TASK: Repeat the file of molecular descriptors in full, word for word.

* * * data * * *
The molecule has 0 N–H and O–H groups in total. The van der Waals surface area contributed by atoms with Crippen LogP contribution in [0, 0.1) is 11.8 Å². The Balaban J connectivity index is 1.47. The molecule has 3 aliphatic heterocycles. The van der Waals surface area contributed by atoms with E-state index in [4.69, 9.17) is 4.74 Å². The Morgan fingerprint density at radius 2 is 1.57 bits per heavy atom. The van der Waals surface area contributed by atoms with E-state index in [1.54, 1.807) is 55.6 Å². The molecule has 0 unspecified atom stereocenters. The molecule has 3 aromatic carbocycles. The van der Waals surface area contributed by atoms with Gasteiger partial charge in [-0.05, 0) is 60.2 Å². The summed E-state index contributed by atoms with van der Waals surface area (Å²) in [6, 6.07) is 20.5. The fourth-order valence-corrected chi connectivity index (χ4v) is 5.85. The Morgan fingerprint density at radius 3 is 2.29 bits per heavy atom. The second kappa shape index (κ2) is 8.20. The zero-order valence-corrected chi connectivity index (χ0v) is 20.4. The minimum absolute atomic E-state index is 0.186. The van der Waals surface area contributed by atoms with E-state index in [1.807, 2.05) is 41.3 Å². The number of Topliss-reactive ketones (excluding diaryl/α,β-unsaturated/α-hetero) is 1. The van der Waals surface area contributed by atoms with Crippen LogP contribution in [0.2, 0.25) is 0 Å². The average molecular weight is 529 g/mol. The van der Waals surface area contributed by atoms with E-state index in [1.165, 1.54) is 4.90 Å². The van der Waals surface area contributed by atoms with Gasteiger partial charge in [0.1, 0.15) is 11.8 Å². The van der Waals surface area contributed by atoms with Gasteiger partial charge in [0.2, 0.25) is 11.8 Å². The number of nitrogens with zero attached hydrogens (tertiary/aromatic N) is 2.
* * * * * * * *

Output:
The molecule has 0 N–H and O–H groups in total. The van der Waals surface area contributed by atoms with Crippen LogP contribution in [0, 0.1) is 11.8 Å². The Balaban J connectivity index is 1.47. The molecule has 3 aliphatic heterocycles. The van der Waals surface area contributed by atoms with E-state index in [4.69, 9.17) is 4.74 Å². The Morgan fingerprint density at radius 2 is 1.57 bits per heavy atom. The van der Waals surface area contributed by atoms with E-state index in [1.54, 1.807) is 55.6 Å². The molecule has 0 unspecified atom stereocenters. The molecule has 3 aromatic carbocycles. The van der Waals surface area contributed by atoms with Gasteiger partial charge in [-0.05, 0) is 60.2 Å². The summed E-state index contributed by atoms with van der Waals surface area (Å²) in [6, 6.07) is 20.5. The fourth-order valence-corrected chi connectivity index (χ4v) is 5.85. The Morgan fingerprint density at radius 3 is 2.29 bits per heavy atom. The second kappa shape index (κ2) is 8.20. The zero-order valence-corrected chi connectivity index (χ0v) is 20.4. The minimum absolute atomic E-state index is 0.186. The van der Waals surface area contributed by atoms with E-state index in [1.807, 2.05) is 41.3 Å². The number of Topliss-reactive ketones (excluding diaryl/α,β-unsaturated/α-hetero) is 1. The van der Waals surface area contributed by atoms with Crippen LogP contribution in [0.2, 0.25) is 0 Å². The average molecular weight is 529 g/mol. The van der Waals surface area contributed by atoms with E-state index in [1.165, 1.54) is 4.90 Å². The van der Waals surface area contributed by atoms with Gasteiger partial charge in [0.1, 0.15) is 11.8 Å². The van der Waals surface area contributed by atoms with Gasteiger partial charge in [0.2, 0.25) is 11.8 Å². The number of nitrogens with zero attached hydrogens (tertiary/aromatic N) is 2.